The Performance 2.0 concept. Note the absence of things like traditional gauges and knobs. The heads-up display provides relevant vehicle information. Smartphone connectivity helps with everything from identifying the driver to powering the audio selections.
This is a view from the backseat of the Performance 2.0 concept. The tablet is being wirelessly charged.
When you go to the Faurecia (faurecia.com) showroom in Auburn Hills, Michigan, Olivier Boinais, industrial design manager, and his colleague Jay Hutchins, director of Marketing & Product Planning, Interior Systems, start talking about “Qi.” Which is initially confusing, because they’re pointing to a model of an instrument panel, not referencing ancient Greece or Chinese culture. But it becomes clear that it is closer to the latter than the former, as the Chinese “qi” refers to a natural energy source, and the Qi they’re talking about has to do with energy, but in the form of an inductive wireless charging system that has been developed and codified by the Wireless Charging Consortium (wirelesschargingconsortium.com).
And you think you’re there to learn about interiors. (And while on the subject of things global, Faurecia is headquartered in France.)
But a critically important part of developing interior systems, you learn, has to do with addressing the infotainment needs of automotive customers.
The instrument panel in question is named “Smart Dock.” There are two horizontal brackets in the central area of the IP. These brackets move up and down, thereby providing the means by which both smartphones and phablets can be held in place. (The Qi system is behind the surface of the IP, so the inductive charging occurs as the device is in position.)
“In other regions of the world,” Hutchins says, “lower-cost vehicles may not have a full entertainment system.” They may not have any entertainment system. “But even though the drivers may have lower-cost vehicles, they are still carrying around smartphones and tablets. So they can dock their device. It can actually run an entertainment system. The vehicle would still have an amplifier and speakers, but not a head unit.” This would require there to be a Bluetooth or NFC (near-field communications device), as the phone or phablet wouldn’t be plug-connected to anything. “When connected with 3G or 4G, it could also be used to run navigation.”
The point here is that given that people already have a media device, why replicate it in the car? Boinais points out that, for example, in Brazil, it is essentially the case where “Everyone has a smartphone and smaller, more economical cars that don’t have a lot of electronics.” So there is a question raised: “What do you need in the car, and what can you put into the car?” It may be that people can bring in their devices that are then leveraged through other means like Qi, Bluetooth and NFC.
Of course, there are a number of vari-ables that need to be addressed, not the least of which is safety: The locking of a device in place is essential given that it would be troublesome were it to go flying around the cabin in the case of a collision.
In some regards, an approach that Faurecia is taking toward interior designs is minimal yet maximum. This is evident in the case of its Performance 2.0 interior concept. “Lower segment vehicles,” says Boinais, “A and B classes, are very sad on the interior, to say the least.” So the approach that they’re taking is, in effect, to in his words “move the money around on the vehicle to do things differently.” So one thing that has been eliminated is the traditional gauge cluster. Instead, there is a heads-up display (HUD) unit that projects the important driving parameters. Typically, when HUD units are in vehicles, the information is redundant. There is a retractable 8-in. touch screen in the area where the infotainment system is usually located, that can provide any additional driver information as well as provide additional functionally, from audio to navigation to HVAC.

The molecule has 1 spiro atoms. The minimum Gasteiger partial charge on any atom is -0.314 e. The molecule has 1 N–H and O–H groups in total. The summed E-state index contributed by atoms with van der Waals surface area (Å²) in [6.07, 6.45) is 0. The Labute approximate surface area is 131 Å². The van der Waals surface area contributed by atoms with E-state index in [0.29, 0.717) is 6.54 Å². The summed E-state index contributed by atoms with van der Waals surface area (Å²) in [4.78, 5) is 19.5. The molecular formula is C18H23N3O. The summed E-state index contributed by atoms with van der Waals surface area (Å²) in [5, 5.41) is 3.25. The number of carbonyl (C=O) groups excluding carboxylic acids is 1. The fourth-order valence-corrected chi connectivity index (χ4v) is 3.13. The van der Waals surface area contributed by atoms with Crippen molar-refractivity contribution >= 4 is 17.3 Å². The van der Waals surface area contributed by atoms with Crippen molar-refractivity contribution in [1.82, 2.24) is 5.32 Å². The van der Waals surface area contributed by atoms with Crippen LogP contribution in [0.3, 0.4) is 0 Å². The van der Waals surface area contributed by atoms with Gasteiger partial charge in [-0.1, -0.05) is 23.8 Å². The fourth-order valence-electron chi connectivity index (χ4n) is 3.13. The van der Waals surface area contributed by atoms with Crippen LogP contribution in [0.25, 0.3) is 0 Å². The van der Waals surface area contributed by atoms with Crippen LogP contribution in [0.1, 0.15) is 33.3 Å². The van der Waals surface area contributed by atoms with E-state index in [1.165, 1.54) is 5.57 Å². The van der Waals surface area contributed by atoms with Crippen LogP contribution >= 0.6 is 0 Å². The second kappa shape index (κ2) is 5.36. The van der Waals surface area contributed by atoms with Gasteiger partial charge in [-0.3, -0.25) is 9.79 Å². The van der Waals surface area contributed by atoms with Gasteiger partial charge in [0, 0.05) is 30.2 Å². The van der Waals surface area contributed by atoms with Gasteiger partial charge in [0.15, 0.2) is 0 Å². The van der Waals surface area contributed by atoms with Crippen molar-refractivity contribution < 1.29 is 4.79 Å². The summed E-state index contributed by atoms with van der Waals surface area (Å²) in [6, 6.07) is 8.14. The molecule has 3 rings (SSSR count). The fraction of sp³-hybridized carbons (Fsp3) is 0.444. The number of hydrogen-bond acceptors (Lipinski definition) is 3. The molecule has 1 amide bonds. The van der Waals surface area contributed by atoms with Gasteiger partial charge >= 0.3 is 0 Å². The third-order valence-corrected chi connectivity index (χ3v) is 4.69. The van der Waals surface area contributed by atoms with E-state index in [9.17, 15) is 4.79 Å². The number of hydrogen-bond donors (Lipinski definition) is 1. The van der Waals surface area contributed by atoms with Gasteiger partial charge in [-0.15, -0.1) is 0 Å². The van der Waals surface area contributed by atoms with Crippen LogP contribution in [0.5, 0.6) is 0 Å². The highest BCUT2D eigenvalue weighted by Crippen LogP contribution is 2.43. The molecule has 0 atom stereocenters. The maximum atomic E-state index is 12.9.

The functions of the car are predicated on identification via a smartphone that is paired with the car. When the vehicle “recognizes” the phone, then its systems are activated, in much the same way that some of today’s vehicles recognize a keyfob and allow the doors to be opened and the pushbutton starter to be engaged.
But additionally, the idea here is that the phone, which is stored in the center console that features a wireless charging pad and NFC, would then have its screen mirrored on the central touch screen through a function they call “mirror link.” Because there are concerns with distracted driving, the information displayed would be vetted so that the driver gets the information necessary for controlling the vehicle. The smartphone would also be capable of connecting with tablets that are mounted on the headrests of the front seats. There is, of course, a Qi charging system in the headrests.
One of the things that’s absent from the Performance 2.0 interior: knobs. Boinais and Hutchins both agree that there is an interesting debate at present regarding which is the better approach to controlling things like audio and HVAC. “A knob is pretty practical,” Boinais admits, then adds, “But a swipe is also practical.”
They believe that it may be that the proliferation of smartphones and tablets and the consequent familiarity with swiping versus turning or pushing may tip the scales in the direction of swiping.
According to IT research and advisory company Gartner (gartner.com), in 2013 worldwide smartphone sales were 968-million units, accounting for 53.6% of all mobile phone sales. In addition to which, there were, the company says, 195.4-million tablets sold globally in 2013. Which means well over a billion people in the world are swiping.
What’s more, this plays right into the Faurecia approach of leveraging the smartphone and the tablet to the advantage of the car buyer.